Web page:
My Inspiration: Pip Fallow – Dragged Up Proppa | NARC. | Reliably Informed | Music and Creative Arts News for Newcastle and the North East

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Christopher ‘Pip’ Fallow will be talking about his book, Dragged Up Proppa, at the Durham Book Festival on Sunday 15th October. Pip was destined to join his father and brothers down the pit, but the closure of his County Durham village’s mine in the 1980s saw him at the back of the dole queue like so many of his contemporaries. His book looks at that lost generation who had prepared for a life in the mines that had disappeared by the time they were ready for it. It explores some of the most important issues affecting Britain today: from levelling up and the north-south divide, to social mobility and class.

Here, Pip, who was shortlisted for the Sid Chaplin Award for working-class writing, tells us more about the inspiration behind the book…

I was never actually inspired to write this book at all. The creation of this book is a strange tale of its own. In 2018 I submitted a story I had written about three very different but tightly knitted young  lads that left comprehensive school on the East Coast of Durham in the epicentre of Thatcher’s  Britain and just after the bitter 1984/5 miner’s strike had seen the miners crushed and defeated. The  boys find themselves joining the back of a dole queue that is four and a half million souls long before  they are summoned to the benefits office and told they must work for their giros on six-months Youth Training Schemes (YTS. Remember them?) We follow the three youngsters as they start getting into a work routine and watch as they gain fulfilment and even self-respect. Just before they are all sacked on the same Friday as their schemes come to an end and they are replaced by three new suckers from the dole queue. Disgruntled and disillusioned by Thatcher’s Britain, the three boys  use the skills they have acquired from their short stint at work to pull off a very ambitious robbery. It works, they land the loot and it appears they have beaten the system but then a strange twist of fate has them losing everything.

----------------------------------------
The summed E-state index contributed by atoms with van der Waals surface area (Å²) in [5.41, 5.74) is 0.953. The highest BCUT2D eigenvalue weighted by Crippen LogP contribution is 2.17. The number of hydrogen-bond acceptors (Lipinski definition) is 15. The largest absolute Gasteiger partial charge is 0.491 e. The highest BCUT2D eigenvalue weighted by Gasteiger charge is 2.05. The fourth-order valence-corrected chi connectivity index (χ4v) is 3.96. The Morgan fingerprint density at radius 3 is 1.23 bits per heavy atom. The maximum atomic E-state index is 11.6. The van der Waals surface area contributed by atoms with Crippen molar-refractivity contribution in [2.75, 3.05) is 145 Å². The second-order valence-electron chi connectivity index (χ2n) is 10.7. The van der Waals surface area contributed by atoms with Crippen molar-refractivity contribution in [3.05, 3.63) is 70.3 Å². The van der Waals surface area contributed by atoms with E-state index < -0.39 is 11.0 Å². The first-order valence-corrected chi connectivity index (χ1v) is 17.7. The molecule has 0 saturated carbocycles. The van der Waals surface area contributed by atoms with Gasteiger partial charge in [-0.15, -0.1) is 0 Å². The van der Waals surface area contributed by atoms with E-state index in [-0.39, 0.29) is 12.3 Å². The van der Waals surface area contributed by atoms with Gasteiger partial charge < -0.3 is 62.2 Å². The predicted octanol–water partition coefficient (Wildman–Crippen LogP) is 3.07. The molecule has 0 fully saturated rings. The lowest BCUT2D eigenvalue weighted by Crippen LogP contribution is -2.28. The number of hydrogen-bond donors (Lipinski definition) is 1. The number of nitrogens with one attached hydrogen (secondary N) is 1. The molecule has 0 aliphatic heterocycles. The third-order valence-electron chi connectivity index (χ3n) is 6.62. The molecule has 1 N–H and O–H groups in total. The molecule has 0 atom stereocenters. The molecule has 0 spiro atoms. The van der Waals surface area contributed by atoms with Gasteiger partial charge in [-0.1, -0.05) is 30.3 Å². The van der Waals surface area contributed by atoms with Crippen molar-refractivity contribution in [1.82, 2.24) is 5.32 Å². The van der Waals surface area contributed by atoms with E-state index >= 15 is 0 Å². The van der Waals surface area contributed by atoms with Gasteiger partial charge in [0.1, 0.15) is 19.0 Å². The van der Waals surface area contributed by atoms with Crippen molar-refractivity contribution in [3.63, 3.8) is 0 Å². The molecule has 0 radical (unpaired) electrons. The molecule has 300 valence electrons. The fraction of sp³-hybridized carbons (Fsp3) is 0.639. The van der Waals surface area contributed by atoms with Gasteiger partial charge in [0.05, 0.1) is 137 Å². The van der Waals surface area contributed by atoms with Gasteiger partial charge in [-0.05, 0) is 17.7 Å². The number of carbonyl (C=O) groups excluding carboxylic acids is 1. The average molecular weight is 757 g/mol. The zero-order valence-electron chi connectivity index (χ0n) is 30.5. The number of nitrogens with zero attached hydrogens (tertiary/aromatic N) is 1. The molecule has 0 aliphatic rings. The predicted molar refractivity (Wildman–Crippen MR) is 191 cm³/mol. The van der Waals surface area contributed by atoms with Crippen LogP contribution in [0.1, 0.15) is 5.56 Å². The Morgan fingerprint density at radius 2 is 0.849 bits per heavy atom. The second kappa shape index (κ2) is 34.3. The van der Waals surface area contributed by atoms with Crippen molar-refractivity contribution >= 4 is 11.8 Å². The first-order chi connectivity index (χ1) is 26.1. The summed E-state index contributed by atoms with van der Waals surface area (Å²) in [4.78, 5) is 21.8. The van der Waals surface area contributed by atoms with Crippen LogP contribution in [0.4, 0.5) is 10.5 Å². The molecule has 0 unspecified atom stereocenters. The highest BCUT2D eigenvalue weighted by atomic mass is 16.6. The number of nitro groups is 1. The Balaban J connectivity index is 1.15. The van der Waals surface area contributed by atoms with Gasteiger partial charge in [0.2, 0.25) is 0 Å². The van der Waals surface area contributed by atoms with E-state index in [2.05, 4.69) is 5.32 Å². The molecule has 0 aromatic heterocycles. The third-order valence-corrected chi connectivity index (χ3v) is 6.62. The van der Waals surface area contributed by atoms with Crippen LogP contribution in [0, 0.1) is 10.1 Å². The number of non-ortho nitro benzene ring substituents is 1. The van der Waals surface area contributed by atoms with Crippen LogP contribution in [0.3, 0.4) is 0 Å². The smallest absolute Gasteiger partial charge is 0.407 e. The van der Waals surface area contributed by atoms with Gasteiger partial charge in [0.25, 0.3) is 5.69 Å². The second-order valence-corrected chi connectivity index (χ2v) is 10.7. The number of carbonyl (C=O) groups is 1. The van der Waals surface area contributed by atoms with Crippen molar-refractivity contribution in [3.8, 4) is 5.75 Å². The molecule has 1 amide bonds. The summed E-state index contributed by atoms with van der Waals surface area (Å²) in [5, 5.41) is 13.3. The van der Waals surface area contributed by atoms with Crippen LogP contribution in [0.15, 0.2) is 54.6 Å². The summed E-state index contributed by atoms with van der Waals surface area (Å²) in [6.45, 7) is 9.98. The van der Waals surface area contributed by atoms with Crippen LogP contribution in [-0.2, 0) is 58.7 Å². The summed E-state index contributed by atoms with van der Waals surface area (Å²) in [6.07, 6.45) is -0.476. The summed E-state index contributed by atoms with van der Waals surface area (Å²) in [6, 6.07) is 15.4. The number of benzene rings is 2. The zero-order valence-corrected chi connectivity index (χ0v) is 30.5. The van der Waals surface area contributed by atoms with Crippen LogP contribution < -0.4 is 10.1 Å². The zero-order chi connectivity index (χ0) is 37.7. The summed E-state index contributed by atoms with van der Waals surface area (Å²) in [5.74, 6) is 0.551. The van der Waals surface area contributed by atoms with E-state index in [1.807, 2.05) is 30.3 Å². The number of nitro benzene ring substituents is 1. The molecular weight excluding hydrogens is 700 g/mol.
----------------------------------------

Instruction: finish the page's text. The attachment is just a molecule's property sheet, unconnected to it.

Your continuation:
It won the competition! I won a grand, I was sponsored by the arts council and I was assigned an agent. The first thing my agent did was to sit me down and ask. 

 “So, where did this story come from?” to which I replied. 

 “Well, actually it was me and a couple of mates of mine,” 

 “I think you should write a memoir,” he suggested.  

 The big problem with the memoir was, I thought I was writing about myself. I’m not a vain person and had a true bee in my bonnet about writing about me. At one point I almost gave up but then came an awakening. I was sent to Scotland by the arts council to meet some new potential authors. I spoke to one guy and hung onto every word as he explained how he had suffered the most dreadful of childhoods living almost feral in the city whilst surviving on his wits, and dodging the care system after being orphaned. It was a true case of tragedy and lack of opportunity. To me, his life had been fascinating, yet to him, he struggled to understand how it might be of interest to anybody. I told him of my life and how I had grown up with a strong traditional style family around me and then went on to explain about the tighter-than-tight mining community I had grown up in the heart of. I  told him how everybody knew everybody and how everybody knew everybody’s business. I  described it like being part of a massive family. A tribe even. His eyes lit up. 

 “Wow, you must take me to see this!” he said. 

 “Oh, sorry I can’t,” I explained, “It’s all gone now!” 

 I found writing easier after that day, it had not been about myself. I was irrelevant, just a writer, with a duty to tell. It was about a time and a place that had come and gone and my job was to get on and document it.

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